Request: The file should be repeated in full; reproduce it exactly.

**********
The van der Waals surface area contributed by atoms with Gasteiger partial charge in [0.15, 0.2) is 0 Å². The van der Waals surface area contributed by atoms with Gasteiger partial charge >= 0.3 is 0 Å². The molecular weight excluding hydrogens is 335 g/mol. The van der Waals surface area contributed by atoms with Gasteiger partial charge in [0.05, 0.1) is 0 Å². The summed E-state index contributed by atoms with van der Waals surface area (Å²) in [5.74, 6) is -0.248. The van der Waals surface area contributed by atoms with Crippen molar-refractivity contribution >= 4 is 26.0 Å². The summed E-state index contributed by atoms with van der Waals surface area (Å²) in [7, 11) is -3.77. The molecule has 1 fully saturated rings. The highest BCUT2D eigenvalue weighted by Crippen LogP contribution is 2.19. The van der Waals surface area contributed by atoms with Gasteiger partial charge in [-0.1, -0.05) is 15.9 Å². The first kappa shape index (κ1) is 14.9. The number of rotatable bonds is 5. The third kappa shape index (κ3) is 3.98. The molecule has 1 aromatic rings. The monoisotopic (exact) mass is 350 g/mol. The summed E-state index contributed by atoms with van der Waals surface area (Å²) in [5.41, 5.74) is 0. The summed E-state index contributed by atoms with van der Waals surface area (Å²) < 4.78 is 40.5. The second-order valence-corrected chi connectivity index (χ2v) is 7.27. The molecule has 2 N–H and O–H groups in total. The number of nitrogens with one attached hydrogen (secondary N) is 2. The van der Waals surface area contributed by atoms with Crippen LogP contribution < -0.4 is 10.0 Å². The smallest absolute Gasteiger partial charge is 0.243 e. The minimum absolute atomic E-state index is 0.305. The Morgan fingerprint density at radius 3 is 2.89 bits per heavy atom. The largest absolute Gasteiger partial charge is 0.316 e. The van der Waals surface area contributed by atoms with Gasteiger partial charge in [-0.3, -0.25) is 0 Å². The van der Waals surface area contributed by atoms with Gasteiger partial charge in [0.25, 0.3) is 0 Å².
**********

The van der Waals surface area contributed by atoms with Gasteiger partial charge in [0.15, 0.2) is 0 Å². The van der Waals surface area contributed by atoms with Gasteiger partial charge >= 0.3 is 0 Å². The molecular weight excluding hydrogens is 335 g/mol. The van der Waals surface area contributed by atoms with Gasteiger partial charge in [0.05, 0.1) is 0 Å². The summed E-state index contributed by atoms with van der Waals surface area (Å²) in [5.74, 6) is -0.248. The van der Waals surface area contributed by atoms with Crippen molar-refractivity contribution >= 4 is 26.0 Å². The summed E-state index contributed by atoms with van der Waals surface area (Å²) in [7, 11) is -3.77. The molecule has 1 fully saturated rings. The highest BCUT2D eigenvalue weighted by Crippen LogP contribution is 2.19. The van der Waals surface area contributed by atoms with Gasteiger partial charge in [-0.1, -0.05) is 15.9 Å². The first kappa shape index (κ1) is 14.9. The number of rotatable bonds is 5. The third kappa shape index (κ3) is 3.98. The molecule has 1 aromatic rings. The monoisotopic (exact) mass is 350 g/mol. The summed E-state index contributed by atoms with van der Waals surface area (Å²) in [5.41, 5.74) is 0. The summed E-state index contributed by atoms with van der Waals surface area (Å²) < 4.78 is 40.5. The second-order valence-corrected chi connectivity index (χ2v) is 7.27. The molecule has 2 N–H and O–H groups in total. The number of nitrogens with one attached hydrogen (secondary N) is 2. The van der Waals surface area contributed by atoms with Crippen LogP contribution < -0.4 is 10.0 Å². The smallest absolute Gasteiger partial charge is 0.243 e. The minimum absolute atomic E-state index is 0.305. The Morgan fingerprint density at radius 3 is 2.89 bits per heavy atom. The largest absolute Gasteiger partial charge is 0.316 e. The van der Waals surface area contributed by atoms with Gasteiger partial charge in [-0.3, -0.25) is 0 Å². The van der Waals surface area contributed by atoms with Gasteiger partial charge in [0.25, 0.3) is 0 Å².